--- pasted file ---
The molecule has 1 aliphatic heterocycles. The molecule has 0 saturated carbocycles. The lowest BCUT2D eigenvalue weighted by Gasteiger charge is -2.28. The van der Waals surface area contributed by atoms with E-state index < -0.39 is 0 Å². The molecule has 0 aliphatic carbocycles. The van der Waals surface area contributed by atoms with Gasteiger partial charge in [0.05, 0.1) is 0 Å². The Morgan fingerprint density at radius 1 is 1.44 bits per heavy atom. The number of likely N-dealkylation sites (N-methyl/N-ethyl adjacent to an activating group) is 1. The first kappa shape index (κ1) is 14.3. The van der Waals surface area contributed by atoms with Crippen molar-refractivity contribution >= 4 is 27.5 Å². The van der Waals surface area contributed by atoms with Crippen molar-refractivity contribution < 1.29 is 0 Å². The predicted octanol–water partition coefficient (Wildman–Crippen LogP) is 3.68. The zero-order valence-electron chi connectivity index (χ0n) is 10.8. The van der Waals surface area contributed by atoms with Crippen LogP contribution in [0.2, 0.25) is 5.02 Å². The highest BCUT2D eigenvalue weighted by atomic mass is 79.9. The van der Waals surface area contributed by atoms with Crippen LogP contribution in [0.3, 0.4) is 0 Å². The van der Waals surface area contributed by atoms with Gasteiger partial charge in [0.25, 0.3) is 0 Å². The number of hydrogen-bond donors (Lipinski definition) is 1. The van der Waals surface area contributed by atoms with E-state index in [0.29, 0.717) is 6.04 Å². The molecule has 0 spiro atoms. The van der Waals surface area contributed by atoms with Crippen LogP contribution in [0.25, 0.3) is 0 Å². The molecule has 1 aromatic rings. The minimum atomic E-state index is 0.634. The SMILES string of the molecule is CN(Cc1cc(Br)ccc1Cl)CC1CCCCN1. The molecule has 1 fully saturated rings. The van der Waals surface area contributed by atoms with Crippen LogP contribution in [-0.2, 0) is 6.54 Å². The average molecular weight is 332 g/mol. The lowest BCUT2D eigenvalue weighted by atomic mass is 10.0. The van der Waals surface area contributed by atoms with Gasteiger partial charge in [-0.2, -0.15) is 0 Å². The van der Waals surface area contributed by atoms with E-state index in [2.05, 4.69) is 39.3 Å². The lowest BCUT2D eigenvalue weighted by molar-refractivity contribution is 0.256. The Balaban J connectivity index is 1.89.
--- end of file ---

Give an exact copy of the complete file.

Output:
The molecule has 1 aliphatic heterocycles. The molecule has 0 saturated carbocycles. The lowest BCUT2D eigenvalue weighted by Gasteiger charge is -2.28. The van der Waals surface area contributed by atoms with E-state index < -0.39 is 0 Å². The molecule has 0 aliphatic carbocycles. The van der Waals surface area contributed by atoms with Gasteiger partial charge in [0.05, 0.1) is 0 Å². The Morgan fingerprint density at radius 1 is 1.44 bits per heavy atom. The number of likely N-dealkylation sites (N-methyl/N-ethyl adjacent to an activating group) is 1. The first kappa shape index (κ1) is 14.3. The van der Waals surface area contributed by atoms with Crippen molar-refractivity contribution >= 4 is 27.5 Å². The van der Waals surface area contributed by atoms with Crippen molar-refractivity contribution < 1.29 is 0 Å². The predicted octanol–water partition coefficient (Wildman–Crippen LogP) is 3.68. The zero-order valence-electron chi connectivity index (χ0n) is 10.8. The van der Waals surface area contributed by atoms with Crippen LogP contribution in [0.2, 0.25) is 5.02 Å². The highest BCUT2D eigenvalue weighted by atomic mass is 79.9. The van der Waals surface area contributed by atoms with Crippen LogP contribution in [0.3, 0.4) is 0 Å². The van der Waals surface area contributed by atoms with Gasteiger partial charge in [0.25, 0.3) is 0 Å². The number of hydrogen-bond donors (Lipinski definition) is 1. The van der Waals surface area contributed by atoms with E-state index in [0.29, 0.717) is 6.04 Å². The molecule has 0 spiro atoms. The van der Waals surface area contributed by atoms with Crippen LogP contribution in [0.25, 0.3) is 0 Å². The molecule has 1 aromatic rings. The minimum atomic E-state index is 0.634. The SMILES string of the molecule is CN(Cc1cc(Br)ccc1Cl)CC1CCCCN1. The molecule has 1 fully saturated rings. The van der Waals surface area contributed by atoms with Crippen LogP contribution in [-0.2, 0) is 6.54 Å². The average molecular weight is 332 g/mol. The lowest BCUT2D eigenvalue weighted by atomic mass is 10.0. The van der Waals surface area contributed by atoms with Gasteiger partial charge in [-0.2, -0.15) is 0 Å². The van der Waals surface area contributed by atoms with E-state index in [2.05, 4.69) is 39.3 Å². The lowest BCUT2D eigenvalue weighted by molar-refractivity contribution is 0.256. The Balaban J connectivity index is 1.89.